Interactions between plants, gall midges, microfungi and parasitoid wasps

Project summary

Gall-inducing midges may negatively impact flowering and seed production of taxonomically difficult species of saltbushes, bluebushes and beaded glassworts. However, little is known about the distribution, identity and specificity of these midges, the wasps parasitising them, or the microfungi lining the larval chambers.

Typically, different species of gall-inducing midge (eg. Asphondylia, Dacytlasioptera) form a unique gall morphology on their plant hosts, which may be found in floral or stem tissue. For example, Asphondylia sarcocorniae induces swellings in articles, and A. floriformis induces a complex flower-like structure of articles on Sarcocornia quinqeflora (Beaded Glasswort). On Tecticornia arbuscula, two species induce spherical galls, but differ in the number of larvae or larvae chambers present – A. peelei with multiple larvae and A. tecticorniae with a single larva. In Maireana species thus far most galls have the appearance of ‘florets’ or ‘pom-poms of leaves’; all are multi-chambered, and one new species has as many as 39 chambers in a single gall!

Herbarium specimens of Sarcocornia, Tecticornia and Maireana from the 1870s to 1890s have galls, so the gall midge–host plant interaction is not a recent phenomenon. However, botanists tend not to collect plant material for specimens if they are ‘parasitised’, so more recent material has few galls.

When fresh galls are sectioned and stained, a fungal layer (of varying thickness) lining the larval chamber is observed. The fungal layer appears the same morphologically in different galls. However, it is unclear if there is more than one species of fungus within a gall or if a given fungus occurs in more than one gall type. Preliminary DNA analysis of fungi lining the larval chamber of galls on Sarcocornia and Tecticornia showed that the same fungus was present: Botryosphaeria dothidea. This fungus is considered to be the causal agent of rot in various fruit and also cankers in woody plants, but is also shown to be endophytic and nonpathogenic in many hosts.

We plan to examine material from a broad geographic range to:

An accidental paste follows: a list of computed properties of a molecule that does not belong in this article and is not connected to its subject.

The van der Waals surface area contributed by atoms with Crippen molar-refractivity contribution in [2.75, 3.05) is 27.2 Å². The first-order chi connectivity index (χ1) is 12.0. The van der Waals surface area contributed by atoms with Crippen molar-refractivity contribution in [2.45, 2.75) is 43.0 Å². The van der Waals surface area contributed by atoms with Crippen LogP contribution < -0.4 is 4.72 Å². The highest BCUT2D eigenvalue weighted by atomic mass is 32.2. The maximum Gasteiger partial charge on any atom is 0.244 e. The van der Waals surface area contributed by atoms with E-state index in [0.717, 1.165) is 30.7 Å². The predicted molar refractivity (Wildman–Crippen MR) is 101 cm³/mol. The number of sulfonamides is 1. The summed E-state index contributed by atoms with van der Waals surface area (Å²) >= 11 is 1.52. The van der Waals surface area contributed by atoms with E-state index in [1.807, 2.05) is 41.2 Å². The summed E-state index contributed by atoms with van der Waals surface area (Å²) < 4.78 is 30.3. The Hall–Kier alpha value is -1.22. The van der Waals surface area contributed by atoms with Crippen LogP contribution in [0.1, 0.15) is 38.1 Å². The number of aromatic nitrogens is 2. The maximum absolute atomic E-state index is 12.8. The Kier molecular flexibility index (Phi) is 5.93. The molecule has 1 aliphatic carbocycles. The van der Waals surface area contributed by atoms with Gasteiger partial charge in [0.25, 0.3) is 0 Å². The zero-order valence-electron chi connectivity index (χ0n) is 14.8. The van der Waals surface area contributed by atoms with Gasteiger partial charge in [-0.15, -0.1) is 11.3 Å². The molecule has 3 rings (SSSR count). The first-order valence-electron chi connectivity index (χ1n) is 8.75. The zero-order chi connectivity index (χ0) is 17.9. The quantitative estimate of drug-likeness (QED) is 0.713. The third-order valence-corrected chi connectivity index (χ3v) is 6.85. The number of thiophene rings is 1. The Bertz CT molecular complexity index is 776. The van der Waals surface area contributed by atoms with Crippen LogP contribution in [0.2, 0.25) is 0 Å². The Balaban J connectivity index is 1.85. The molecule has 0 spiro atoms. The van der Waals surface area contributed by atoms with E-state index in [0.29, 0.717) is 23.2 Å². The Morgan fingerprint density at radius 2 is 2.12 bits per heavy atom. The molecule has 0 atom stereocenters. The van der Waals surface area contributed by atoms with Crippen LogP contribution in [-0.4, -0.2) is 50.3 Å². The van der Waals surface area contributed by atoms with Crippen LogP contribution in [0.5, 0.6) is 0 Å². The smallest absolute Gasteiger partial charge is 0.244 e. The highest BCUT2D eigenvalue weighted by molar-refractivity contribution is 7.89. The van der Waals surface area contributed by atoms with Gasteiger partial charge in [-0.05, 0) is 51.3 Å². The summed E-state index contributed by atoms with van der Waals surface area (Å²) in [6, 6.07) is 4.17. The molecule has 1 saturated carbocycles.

• determine the diversity of gall-inducing midges, parasitoid wasps and microfungi present in galls on different species of glassworts, saltbush and bluebush
  • examine biogeographic and co-evolutionary patterns of gall-inducing midges, parasitoid wasps and microfungi
  • determine whether or not the gall midge larvae are truly mycophagous
  • determine the source of microfungal inoculum.

Project team

  • Teresa Lebel (Royal Botanic Gardens Melbourne)
  • Anneke Veenstra (Deakin University)
  • Kelly Shepherd (Western Australian Herbarium)
  • Mike Baily (University of Melbourne)
  • Peter Kolesik (Bionomics, SA)
  • Megan Erm (University of Melbourne, MSc)


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Publications

Veenstra, A.A., West, J.M. and Milne, J. (2014). Infestation levels of the gall midge Asphondylia floriformis (Diptera: Cecidomyiidae) on its host plant Sarcocornia quinqueflora (Chenopodiaceae). Plant Protection Quarterly 29, 37–44.

Lebel, T., Peele, C. and Veenstra, A. (2012). Fungi associated with Asphondylia (Diptera: Cecidomyiidae) galls on Sarcocornia quinqueflora and Tecticornia arbuscula (Chenopodiaceae). Fungal Diversity 55, 143–154.

Veenstra, A.A., Michalczyk, A. and Kolesik, P. (2011) .Taxonomy of two new species of gall midge (Diptera: Cecidomyiidae) infesting Tecticornia arbuscula (Salicornioideae: Chenopodiaceae) in Australian saltmarshes. Australian Journal of Entomology 50, 393–404.

Veenstra-Quah, A.A., Milne, J. and Kolesik, P. (2007). Taxonomy and biology of two new species of gall midge (Diptera: Cecidomyiidae) infesting Sarcocornia quinqueflora (Chenopodiaceae) in Australian salt marshes. Australian Journal of Entomology 46, 198–206.